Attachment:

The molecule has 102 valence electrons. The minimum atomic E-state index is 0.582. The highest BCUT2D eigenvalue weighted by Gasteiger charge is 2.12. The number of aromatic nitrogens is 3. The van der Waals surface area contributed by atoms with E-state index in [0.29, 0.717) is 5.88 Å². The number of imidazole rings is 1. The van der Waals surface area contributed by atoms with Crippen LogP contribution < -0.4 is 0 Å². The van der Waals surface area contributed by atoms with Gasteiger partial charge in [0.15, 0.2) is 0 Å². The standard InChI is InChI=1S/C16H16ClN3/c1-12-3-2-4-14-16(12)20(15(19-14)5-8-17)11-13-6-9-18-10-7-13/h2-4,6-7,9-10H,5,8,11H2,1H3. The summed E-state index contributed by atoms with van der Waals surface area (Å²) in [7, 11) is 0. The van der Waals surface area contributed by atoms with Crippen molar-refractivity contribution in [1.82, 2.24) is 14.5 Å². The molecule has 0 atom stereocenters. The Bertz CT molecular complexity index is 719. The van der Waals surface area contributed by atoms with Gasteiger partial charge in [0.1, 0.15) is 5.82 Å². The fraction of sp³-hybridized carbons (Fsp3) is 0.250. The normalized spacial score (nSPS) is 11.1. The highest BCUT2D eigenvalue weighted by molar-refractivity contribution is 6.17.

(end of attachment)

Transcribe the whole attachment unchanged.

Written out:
The molecule has 102 valence electrons. The minimum atomic E-state index is 0.582. The highest BCUT2D eigenvalue weighted by Gasteiger charge is 2.12. The number of aromatic nitrogens is 3. The van der Waals surface area contributed by atoms with E-state index in [0.29, 0.717) is 5.88 Å². The number of imidazole rings is 1. The van der Waals surface area contributed by atoms with Crippen LogP contribution < -0.4 is 0 Å². The van der Waals surface area contributed by atoms with Gasteiger partial charge in [0.15, 0.2) is 0 Å². The standard InChI is InChI=1S/C16H16ClN3/c1-12-3-2-4-14-16(12)20(15(19-14)5-8-17)11-13-6-9-18-10-7-13/h2-4,6-7,9-10H,5,8,11H2,1H3. The summed E-state index contributed by atoms with van der Waals surface area (Å²) in [7, 11) is 0. The van der Waals surface area contributed by atoms with Crippen molar-refractivity contribution in [1.82, 2.24) is 14.5 Å². The molecule has 0 atom stereocenters. The Bertz CT molecular complexity index is 719. The van der Waals surface area contributed by atoms with Gasteiger partial charge in [0.1, 0.15) is 5.82 Å². The fraction of sp³-hybridized carbons (Fsp3) is 0.250. The normalized spacial score (nSPS) is 11.1. The highest BCUT2D eigenvalue weighted by molar-refractivity contribution is 6.17.